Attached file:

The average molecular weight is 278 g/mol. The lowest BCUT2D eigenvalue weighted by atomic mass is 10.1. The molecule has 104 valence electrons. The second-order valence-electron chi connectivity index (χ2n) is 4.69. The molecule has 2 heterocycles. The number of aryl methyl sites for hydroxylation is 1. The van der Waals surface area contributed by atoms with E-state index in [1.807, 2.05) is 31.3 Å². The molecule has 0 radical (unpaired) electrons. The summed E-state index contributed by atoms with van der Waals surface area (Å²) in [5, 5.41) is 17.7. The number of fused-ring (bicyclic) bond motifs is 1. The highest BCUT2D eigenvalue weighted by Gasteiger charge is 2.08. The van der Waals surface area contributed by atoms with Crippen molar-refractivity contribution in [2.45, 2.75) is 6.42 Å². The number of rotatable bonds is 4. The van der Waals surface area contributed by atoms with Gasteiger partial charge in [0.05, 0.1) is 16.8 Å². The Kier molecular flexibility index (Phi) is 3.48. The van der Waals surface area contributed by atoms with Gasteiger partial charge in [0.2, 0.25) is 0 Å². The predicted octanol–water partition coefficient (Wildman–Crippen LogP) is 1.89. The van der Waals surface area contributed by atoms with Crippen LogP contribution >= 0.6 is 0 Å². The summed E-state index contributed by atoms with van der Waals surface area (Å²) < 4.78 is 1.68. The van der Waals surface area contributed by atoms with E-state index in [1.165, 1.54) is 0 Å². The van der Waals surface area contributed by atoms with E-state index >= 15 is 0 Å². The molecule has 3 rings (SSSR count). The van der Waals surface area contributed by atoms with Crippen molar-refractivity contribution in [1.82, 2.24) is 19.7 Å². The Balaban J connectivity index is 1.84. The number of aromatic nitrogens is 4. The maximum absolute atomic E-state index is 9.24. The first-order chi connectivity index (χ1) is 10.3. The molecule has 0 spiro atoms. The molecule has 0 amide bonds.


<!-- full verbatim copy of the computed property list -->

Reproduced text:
The average molecular weight is 278 g/mol. The lowest BCUT2D eigenvalue weighted by atomic mass is 10.1. The molecule has 104 valence electrons. The second-order valence-electron chi connectivity index (χ2n) is 4.69. The molecule has 2 heterocycles. The number of aryl methyl sites for hydroxylation is 1. The van der Waals surface area contributed by atoms with E-state index in [1.807, 2.05) is 31.3 Å². The molecule has 0 radical (unpaired) electrons. The summed E-state index contributed by atoms with van der Waals surface area (Å²) in [5, 5.41) is 17.7. The number of fused-ring (bicyclic) bond motifs is 1. The highest BCUT2D eigenvalue weighted by Gasteiger charge is 2.08. The van der Waals surface area contributed by atoms with Crippen molar-refractivity contribution in [2.45, 2.75) is 6.42 Å². The number of rotatable bonds is 4. The van der Waals surface area contributed by atoms with Gasteiger partial charge in [0.05, 0.1) is 16.8 Å². The Kier molecular flexibility index (Phi) is 3.48. The van der Waals surface area contributed by atoms with Gasteiger partial charge in [0.2, 0.25) is 0 Å². The predicted octanol–water partition coefficient (Wildman–Crippen LogP) is 1.89. The van der Waals surface area contributed by atoms with Crippen LogP contribution >= 0.6 is 0 Å². The summed E-state index contributed by atoms with van der Waals surface area (Å²) < 4.78 is 1.68. The van der Waals surface area contributed by atoms with E-state index in [1.165, 1.54) is 0 Å². The van der Waals surface area contributed by atoms with E-state index >= 15 is 0 Å². The molecule has 3 rings (SSSR count). The van der Waals surface area contributed by atoms with Crippen molar-refractivity contribution in [1.82, 2.24) is 19.7 Å². The Balaban J connectivity index is 1.84. The number of aromatic nitrogens is 4. The maximum absolute atomic E-state index is 9.24. The first-order chi connectivity index (χ1) is 10.3. The molecule has 0 spiro atoms. The molecule has 0 amide bonds.